9:30am PT by Eriq Gardner
Open Road Reaches $87.5 Million Deal With Stalking Horse Bidder
Open Road, the Hollywood mini-major that declared Chapter 11 bankruptcy in early September upon mounting debt, will be selling its assets for at least $87.5 million at an auction beginning Nov. 7. In court filings Tuesday, the debtor revealed that it had reached an agreement with a stalking horse bidder.
The company, which belonged to U.S.-China broker Donald Tang, had global ambitions and a film library that includes such notable works as Oscar winner Spotlight, Side Effects and Nightcrawler. At the time of the bankruptcy filing, the company was coming off the box-office bomb Hotel Artemis and was also struggling to release the Johnny Depp film City of Lies amid lawsuits and at least $90 million owed to Bank of America.
According to the terms of the stalking horse agreement, the would-be purchaser of Open Road's assets will be entitled to a $2.1 million breakup fee in the event it gets outbid at next month's auction. The stalking horse bidder will also be entitled to up to $800,000 in expenses so long as the judge blesses the arrangement. According to court filings, Raven Capital Management is backing the bid. (Several years ago, the New York-based investment firm partnered with AMBI Media Group in acquiring the library of the now-defunct Exclusive Media.)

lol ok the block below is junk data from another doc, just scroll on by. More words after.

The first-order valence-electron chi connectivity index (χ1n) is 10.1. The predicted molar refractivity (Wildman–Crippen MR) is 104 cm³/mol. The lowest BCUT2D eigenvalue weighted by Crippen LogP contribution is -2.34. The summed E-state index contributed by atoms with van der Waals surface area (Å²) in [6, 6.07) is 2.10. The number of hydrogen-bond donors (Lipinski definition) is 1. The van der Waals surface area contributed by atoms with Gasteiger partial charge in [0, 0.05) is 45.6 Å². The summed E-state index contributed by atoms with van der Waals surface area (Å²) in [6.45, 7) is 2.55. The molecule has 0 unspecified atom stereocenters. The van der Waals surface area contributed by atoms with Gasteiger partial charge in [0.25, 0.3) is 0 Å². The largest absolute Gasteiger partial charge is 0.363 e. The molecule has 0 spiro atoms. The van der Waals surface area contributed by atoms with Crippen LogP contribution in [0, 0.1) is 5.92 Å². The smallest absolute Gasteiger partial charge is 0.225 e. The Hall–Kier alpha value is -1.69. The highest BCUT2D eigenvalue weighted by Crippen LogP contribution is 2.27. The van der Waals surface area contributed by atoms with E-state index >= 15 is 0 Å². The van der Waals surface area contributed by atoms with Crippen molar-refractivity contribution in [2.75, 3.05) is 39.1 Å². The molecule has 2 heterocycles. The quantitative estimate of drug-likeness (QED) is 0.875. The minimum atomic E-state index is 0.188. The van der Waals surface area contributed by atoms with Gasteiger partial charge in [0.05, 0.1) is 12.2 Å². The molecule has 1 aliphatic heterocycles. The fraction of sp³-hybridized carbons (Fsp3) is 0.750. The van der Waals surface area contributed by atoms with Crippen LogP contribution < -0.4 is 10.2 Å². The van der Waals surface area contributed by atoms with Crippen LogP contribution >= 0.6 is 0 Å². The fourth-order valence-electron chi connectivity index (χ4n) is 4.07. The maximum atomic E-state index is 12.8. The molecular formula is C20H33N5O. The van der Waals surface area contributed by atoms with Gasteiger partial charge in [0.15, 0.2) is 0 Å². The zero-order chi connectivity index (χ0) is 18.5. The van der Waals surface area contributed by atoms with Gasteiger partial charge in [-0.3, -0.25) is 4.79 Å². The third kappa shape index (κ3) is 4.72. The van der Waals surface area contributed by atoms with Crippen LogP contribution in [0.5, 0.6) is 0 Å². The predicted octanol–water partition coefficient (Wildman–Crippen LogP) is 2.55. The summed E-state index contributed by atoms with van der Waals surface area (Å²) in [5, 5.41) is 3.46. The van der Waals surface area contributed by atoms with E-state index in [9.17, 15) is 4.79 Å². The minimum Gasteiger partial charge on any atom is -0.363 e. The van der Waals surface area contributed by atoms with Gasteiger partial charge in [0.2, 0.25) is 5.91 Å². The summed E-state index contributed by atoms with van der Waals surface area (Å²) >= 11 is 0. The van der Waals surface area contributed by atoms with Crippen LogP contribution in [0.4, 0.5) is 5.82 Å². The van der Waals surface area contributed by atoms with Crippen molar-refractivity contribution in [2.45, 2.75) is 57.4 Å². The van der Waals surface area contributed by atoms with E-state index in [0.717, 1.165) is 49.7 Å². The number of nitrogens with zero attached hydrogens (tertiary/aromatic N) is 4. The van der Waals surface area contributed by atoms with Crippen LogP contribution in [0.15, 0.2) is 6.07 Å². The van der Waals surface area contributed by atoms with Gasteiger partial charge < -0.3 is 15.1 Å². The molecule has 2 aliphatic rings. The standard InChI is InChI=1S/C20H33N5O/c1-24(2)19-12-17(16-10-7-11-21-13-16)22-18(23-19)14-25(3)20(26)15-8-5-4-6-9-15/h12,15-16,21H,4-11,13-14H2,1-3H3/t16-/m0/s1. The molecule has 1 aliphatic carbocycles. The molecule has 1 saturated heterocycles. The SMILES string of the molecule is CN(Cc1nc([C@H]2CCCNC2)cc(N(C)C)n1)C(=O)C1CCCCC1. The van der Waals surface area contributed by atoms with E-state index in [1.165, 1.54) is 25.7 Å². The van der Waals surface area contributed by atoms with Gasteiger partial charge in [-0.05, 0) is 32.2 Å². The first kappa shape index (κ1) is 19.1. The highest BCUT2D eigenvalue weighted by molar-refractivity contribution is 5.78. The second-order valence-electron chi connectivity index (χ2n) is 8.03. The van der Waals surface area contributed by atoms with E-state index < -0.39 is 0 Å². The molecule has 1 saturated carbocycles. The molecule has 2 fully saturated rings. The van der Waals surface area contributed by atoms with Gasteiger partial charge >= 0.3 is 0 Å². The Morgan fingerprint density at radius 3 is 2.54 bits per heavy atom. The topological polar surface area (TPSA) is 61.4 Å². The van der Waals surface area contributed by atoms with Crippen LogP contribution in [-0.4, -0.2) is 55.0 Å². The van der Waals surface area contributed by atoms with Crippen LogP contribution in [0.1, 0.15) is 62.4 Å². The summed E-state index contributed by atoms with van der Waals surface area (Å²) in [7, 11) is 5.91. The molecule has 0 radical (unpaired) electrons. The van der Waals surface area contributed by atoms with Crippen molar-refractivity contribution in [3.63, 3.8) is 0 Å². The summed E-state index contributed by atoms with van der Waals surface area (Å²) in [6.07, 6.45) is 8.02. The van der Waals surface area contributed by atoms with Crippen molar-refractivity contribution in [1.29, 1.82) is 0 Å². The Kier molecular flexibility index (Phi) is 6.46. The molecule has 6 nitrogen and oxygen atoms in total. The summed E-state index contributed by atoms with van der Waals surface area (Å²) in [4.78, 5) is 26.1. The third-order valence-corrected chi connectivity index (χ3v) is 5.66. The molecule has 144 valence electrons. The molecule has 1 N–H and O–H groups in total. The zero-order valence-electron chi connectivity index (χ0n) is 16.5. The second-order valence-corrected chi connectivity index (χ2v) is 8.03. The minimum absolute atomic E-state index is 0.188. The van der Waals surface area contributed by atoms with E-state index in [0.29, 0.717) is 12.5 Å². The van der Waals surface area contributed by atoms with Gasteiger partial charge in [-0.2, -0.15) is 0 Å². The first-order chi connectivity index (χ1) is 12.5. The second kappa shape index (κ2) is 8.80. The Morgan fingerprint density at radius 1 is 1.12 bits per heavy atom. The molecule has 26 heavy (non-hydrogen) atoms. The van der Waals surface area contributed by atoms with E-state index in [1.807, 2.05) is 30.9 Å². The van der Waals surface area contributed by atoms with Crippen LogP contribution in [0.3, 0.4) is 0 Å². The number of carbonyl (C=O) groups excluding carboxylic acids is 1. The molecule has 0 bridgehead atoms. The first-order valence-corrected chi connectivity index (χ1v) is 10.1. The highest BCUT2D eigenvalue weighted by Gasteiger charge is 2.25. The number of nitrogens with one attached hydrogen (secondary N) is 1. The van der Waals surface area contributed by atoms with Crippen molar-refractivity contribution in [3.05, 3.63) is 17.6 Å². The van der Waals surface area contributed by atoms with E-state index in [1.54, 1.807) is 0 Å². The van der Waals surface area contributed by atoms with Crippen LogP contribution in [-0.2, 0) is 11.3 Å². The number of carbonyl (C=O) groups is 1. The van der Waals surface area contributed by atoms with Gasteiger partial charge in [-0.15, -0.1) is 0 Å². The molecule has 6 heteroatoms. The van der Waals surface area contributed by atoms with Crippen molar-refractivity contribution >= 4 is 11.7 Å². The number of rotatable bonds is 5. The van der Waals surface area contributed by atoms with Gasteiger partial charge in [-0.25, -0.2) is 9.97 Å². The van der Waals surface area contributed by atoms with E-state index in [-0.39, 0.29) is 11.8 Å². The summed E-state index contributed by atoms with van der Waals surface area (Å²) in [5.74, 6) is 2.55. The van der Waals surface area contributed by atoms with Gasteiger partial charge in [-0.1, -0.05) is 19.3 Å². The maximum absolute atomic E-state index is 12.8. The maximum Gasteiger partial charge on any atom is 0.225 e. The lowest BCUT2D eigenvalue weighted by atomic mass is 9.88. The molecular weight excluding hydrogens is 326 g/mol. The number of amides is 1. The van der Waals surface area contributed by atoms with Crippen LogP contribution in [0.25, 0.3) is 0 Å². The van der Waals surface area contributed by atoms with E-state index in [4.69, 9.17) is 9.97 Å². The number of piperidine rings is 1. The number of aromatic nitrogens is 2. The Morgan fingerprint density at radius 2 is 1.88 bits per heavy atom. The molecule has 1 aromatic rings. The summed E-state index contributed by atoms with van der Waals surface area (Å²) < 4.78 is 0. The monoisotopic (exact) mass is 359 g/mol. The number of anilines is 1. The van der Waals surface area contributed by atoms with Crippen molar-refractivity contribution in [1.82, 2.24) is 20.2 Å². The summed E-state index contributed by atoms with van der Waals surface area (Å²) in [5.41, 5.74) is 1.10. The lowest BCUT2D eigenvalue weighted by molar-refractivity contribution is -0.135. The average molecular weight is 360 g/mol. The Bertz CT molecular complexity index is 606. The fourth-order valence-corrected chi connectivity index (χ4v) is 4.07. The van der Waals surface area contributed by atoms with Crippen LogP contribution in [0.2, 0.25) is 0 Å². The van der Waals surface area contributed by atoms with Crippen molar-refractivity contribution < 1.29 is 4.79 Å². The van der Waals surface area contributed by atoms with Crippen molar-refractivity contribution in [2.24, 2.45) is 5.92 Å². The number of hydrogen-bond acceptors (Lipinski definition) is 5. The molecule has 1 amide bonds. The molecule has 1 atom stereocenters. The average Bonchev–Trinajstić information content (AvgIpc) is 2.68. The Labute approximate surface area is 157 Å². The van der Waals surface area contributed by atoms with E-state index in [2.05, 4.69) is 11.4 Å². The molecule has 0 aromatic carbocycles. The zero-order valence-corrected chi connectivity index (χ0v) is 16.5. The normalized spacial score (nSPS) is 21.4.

Financial consultants contacted approximately 50 potential buyers for assets belonging to the bankrupt studio, according to Tuesday's filing. Three dozen would-be buyers have signed nondisclosure agreements and 11 buyers have submitted indications of interest for the assets.
According to further documents, total liabilities for Open Road and affiliated entities are more than $93 million, so given the bidding price floor, many of the creditors figure to recoup much if not all of their debt.
The company has only two films set for release: the horror flick The Silence (Dec. 7) and the animated film Playmobil (Aug. 16, 2019), although the latter property is now being fought over between Open Road and Bank of America after a producer signed a distribution agreement and looked to make payment, only to find certain records never recorded with the Copyright Office.
Oct. 24, 11:30 a.m. Updated.